‘This is the faith of the Apostles, this is the faith of the Fathers, this is the faith of the Orthodox, this is the faith which has supported the whole world’8 March 2017
On the first Sunday of Great Lent, our Church celebrates the triumph of Orthodoxy, of the true faith, which has overcome all heresies and has been established once and for all. This is why it’s called the Sunday of Orthodoxy.
The word ‘Orthodoxy’ doesn’t refer to any particular system, or any folk tradition or art. Orthodoxy is ‘right thinking’*, the right faith in God. It’s the Church, the One, Holy Catholic and Apostolic Church. It’s the body of Our Lord. The definition of the Church was given to us by its Founder Himself, the Lord, through the voice of Saint Paul, who, in his letter to the Ephesians reveals that: ‘… And he has made him the head over all things for the church, which is his body, the fullness of him who fills all in all’ (22-23). It should be stressed that there is no Orthodoxy outside the Church.
This is why the Fathers of the Church emphasize the fact that faith, tradition, worship and healing are all interwoven. They’re so unified that it’s impossible for people to live in an Orthodox manner if they come adrift from even one of them. It’s only within this context that we can talk about Orthodoxy.
But why is it called the Sunday of Orthodoxy? Because we celebrate the restoration of the holy icons and the triumph of the Orthodox Faith over the terrible heresy of the Iconoclasts. The Sunday of Orthodoxy is the feast of the victories of the Orthodox Church in the past These past victories are the moral capital of the Orthodox Church, its Cross and its nourishment, according to Saint Nicholas of Ochrid.
It’s worth noting some historical features of this heresy. The term Iconoclast heresy refers to the conflict which broke out in the Byzantine Empire in the 8th century, over the reverence paid to Christian icons. This conflict can be divided into two phases and lasted from 726 to 842. It divided the citizens of the empire into iconoclasts and iconodules. In 726, Emperor Leo III issued a proclamation through which the reverencing of icons was condemned as idol-worship. This edict was kept in place by succeeding emperors. Indeed, Leo’s son and successor, Konstantinos V, launched a persecution against the icons and the monks, who supported them. In 754, the Synod of Iereia was called, at which religious depictions were condemned. The problems and difficulties increased enormously. Monks and nuns were forced to marry and a good number of monasteries were taken over by the state. Saint Theodore the Studite wrote that ‘almost all the monks and abbots in Byzantium’ ceased to be supporters of the iconodule persuasion.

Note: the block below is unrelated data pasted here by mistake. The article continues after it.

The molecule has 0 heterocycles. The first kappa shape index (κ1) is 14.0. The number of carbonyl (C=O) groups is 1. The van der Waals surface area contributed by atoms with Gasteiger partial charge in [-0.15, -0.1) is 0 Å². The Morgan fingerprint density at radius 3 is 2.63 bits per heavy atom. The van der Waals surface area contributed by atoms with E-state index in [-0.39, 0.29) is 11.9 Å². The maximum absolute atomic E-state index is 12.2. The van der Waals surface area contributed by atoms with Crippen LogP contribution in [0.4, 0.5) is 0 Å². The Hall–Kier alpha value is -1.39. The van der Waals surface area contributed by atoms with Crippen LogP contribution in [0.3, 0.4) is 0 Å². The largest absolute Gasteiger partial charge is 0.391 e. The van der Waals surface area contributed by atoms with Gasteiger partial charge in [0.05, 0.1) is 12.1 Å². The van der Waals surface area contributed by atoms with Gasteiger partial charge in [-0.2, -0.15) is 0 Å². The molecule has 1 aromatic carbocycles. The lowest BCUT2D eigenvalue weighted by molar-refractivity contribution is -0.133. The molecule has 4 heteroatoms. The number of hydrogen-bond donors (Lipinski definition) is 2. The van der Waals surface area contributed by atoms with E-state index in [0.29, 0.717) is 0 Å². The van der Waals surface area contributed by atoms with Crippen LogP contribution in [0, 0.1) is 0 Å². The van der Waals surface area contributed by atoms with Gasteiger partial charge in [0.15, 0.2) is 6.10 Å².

In 787, at the request of Patriarch Tarasios of Constantinople (honoured on 25 February), Emperor Konstantinos VI and his mother Iirene the Athenian convened the 7th Ecumenical Synod in Bithynia. The Synod decided in favour of the restoration of the holy icons and condemned both the iconoclast heresy and the idea of the depiction of the invisible and immaterial Trinity.
The dispute finally came to an end when Emperor Theofilos passed away in 842 and was succeeded by his infant son, Michael III. Because the boy was under age, his mother, Empress Theodora (11 February) took over the reins of power. Theodora appointed three commissioners to ensure that, by God’s grace, this heresy would cease to exist. Their first act was to remove and defrock the iconoclast Patriarch Ioannis Grammatikos, who was the main champion of the iconoclasts in their struggle against the iconodules.
(to be continued)